The Prime Minister will today set out plans to transform the training and skills system, making it fit for the 21st century economy, and helping the country build back better from coronavirus.
Adults without an A-Level or equivalent qualification will be offered a free, fully-funded college course - providing them with skills valued by employers, and the opportunity to study at a time and location that suits them.
This offer will be available from April in England, and will be paid for through the National Skills Fund. A full list of available courses will be set out shortly.
Higher education loans will also be made more flexible, allowing adults and young people to space out their study across their lifetimes, take more high quality vocational courses in further education colleges and universities, and to support people to retrain for jobs of the future.
These reforms will be backed by continued investment in college buildings and facilities - including over £1.5bn in capital funding. More details will be set out in a further education white paper later this year.
The coronavirus pandemic and changing economy is why the Prime Minister is developing a long-term plan to ensure that, as work changes, people can retrain, upskill and find new well-paid jobs.
In a speech on Tuesday, the Prime Minister is expected to announce a new Lifetime Skill Guarantee.
He will say:
‘As the Chancellor has said, we cannot, alas, save every job. What we can do is give people the skills to find and create new and better jobs.’
‘So my message today is that at every stage of your life, this government will help you get the skills you need.’
He will add:
‘We’re transforming the foundations of the skills system so that everyone has the chance to train and retrain.’
Apprenticeship opportunities will also be increased, with more funding for SMEs taking on apprentices, and greater flexibility in how their training is structured – especially in sectors such as construction and creative industries where there are more varied employment patterns.
In 2000, over 100,000 people were doing Higher National Certificates and Diplomas, but that has reduced to fewer than 35,000 now. Those doing foundation degrees has declined from 81,000 to 30,000. As a result, only 10% of adults hold a Higher Technical Qualification as their highest qualification, compared to 20% in Germany and 34% in Canada.
This is despite the fact that five years after completion, the average Higher Technical Apprentice earns more than the average graduate.
That is why the government is committed to making higher education more flexible to facilitate lifelong learning, and to make it easy for adults and young people to break up their study into segments, transfer credits between colleges and universities, and enable more part-time study.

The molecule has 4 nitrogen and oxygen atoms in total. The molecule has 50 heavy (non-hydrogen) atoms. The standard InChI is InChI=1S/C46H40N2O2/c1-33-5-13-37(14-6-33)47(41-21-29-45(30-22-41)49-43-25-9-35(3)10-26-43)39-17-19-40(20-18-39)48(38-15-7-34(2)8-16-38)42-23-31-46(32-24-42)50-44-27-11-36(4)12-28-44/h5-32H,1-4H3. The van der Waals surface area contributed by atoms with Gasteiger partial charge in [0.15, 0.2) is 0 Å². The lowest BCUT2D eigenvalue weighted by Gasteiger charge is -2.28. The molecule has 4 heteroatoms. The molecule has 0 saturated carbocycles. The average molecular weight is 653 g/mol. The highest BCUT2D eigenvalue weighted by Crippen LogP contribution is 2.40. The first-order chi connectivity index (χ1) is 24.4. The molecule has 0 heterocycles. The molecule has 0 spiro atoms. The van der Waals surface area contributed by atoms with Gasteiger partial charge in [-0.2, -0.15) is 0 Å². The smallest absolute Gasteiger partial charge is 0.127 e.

This new arrangement will provide finance for shorter term studies, rather than having to study in one three or four year block.
The government is also committing £8m for digital skills boot camps; expanding successful pilots in Greater Manchester and the West Midlands and introducing programmes in four new locations.
From next year, boot camps will be extended to sectors like construction and engineering, helping the country build back better and support our refreshed Industrial Strategy.
Earlier this year the government launched its free online Skills Toolkit, helping people train in digital and numeracy skills. This is being expanded today to include 62 additional courses.
£2.5 billion is also being made available through the National Skills Fund to help get people working again after covid, as well as giving those in work the chance to train for higher-skilled, better-paid jobs.
A first full level 3 qualification (A-level equivalent) is currently funded from the Adult Education Budget up to the age of 23. The Government will be extending this to all ages for courses which are shown to be valued by employers, supporting people to train into better jobs. Funding for free level 3 college courses will be available from next April, and will be funded from the National Skills Fund. We will set out details of courses next month.
Boot camps are employer-led, short, flexible training courses for adults, linked to guaranteed interviews and tailored to meet business and economic demand across the country. The first phase of boot camps will start over the next few weeks in the West Midlands, Greater Manchester, Lancashire and Liverpool with digital courses such as cloud services, full stack, digital for advanced manufacturing and cyber security. Some of these courses will be aimed at specific groups such as a Women in Tech course.
The second phase of boot camps will be trialled in West Yorkshire, the South West and Derbyshire and Nottinghamshire.
The Government will set out the plan for delivering the flexible lifelong loan entitlement in a further education white paper later this year. This will: